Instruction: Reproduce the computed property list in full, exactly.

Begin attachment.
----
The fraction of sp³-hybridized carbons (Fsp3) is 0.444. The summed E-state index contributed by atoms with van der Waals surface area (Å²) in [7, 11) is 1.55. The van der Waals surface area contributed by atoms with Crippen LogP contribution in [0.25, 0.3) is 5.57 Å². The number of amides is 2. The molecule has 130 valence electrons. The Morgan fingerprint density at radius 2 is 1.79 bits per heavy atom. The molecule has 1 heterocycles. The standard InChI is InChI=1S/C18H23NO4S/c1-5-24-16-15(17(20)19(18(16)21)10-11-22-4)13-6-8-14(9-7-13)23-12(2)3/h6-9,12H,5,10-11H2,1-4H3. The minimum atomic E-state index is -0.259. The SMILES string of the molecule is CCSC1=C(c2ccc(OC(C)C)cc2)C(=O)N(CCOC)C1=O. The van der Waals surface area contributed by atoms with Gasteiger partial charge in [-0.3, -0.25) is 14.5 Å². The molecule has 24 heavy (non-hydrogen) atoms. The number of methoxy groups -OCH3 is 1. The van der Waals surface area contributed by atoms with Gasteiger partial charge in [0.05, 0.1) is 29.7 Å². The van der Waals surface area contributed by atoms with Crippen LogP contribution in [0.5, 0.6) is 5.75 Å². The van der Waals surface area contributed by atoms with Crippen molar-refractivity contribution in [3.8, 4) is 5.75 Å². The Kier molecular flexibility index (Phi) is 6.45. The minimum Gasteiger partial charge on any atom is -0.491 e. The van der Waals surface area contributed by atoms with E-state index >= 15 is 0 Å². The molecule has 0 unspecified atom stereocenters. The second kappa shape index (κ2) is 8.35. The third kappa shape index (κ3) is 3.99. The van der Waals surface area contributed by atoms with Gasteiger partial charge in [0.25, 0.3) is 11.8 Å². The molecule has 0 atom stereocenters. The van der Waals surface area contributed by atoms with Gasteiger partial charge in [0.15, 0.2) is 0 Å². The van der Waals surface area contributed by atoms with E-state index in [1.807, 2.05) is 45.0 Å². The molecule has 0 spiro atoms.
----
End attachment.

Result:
The fraction of sp³-hybridized carbons (Fsp3) is 0.444. The summed E-state index contributed by atoms with van der Waals surface area (Å²) in [7, 11) is 1.55. The van der Waals surface area contributed by atoms with Crippen LogP contribution in [0.25, 0.3) is 5.57 Å². The number of amides is 2. The molecule has 130 valence electrons. The Morgan fingerprint density at radius 2 is 1.79 bits per heavy atom. The molecule has 1 heterocycles. The standard InChI is InChI=1S/C18H23NO4S/c1-5-24-16-15(17(20)19(18(16)21)10-11-22-4)13-6-8-14(9-7-13)23-12(2)3/h6-9,12H,5,10-11H2,1-4H3. The minimum atomic E-state index is -0.259. The SMILES string of the molecule is CCSC1=C(c2ccc(OC(C)C)cc2)C(=O)N(CCOC)C1=O. The van der Waals surface area contributed by atoms with Gasteiger partial charge in [-0.3, -0.25) is 14.5 Å². The molecule has 24 heavy (non-hydrogen) atoms. The number of methoxy groups -OCH3 is 1. The van der Waals surface area contributed by atoms with Gasteiger partial charge in [0.05, 0.1) is 29.7 Å². The van der Waals surface area contributed by atoms with Crippen LogP contribution in [0.5, 0.6) is 5.75 Å². The van der Waals surface area contributed by atoms with Crippen molar-refractivity contribution in [3.8, 4) is 5.75 Å². The Kier molecular flexibility index (Phi) is 6.45. The minimum Gasteiger partial charge on any atom is -0.491 e. The van der Waals surface area contributed by atoms with E-state index >= 15 is 0 Å². The molecule has 0 unspecified atom stereocenters. The second kappa shape index (κ2) is 8.35. The third kappa shape index (κ3) is 3.99. The van der Waals surface area contributed by atoms with Gasteiger partial charge in [0.25, 0.3) is 11.8 Å². The molecule has 0 atom stereocenters. The van der Waals surface area contributed by atoms with Gasteiger partial charge in [0.15, 0.2) is 0 Å². The van der Waals surface area contributed by atoms with E-state index in [1.807, 2.05) is 45.0 Å². The molecule has 0 spiro atoms.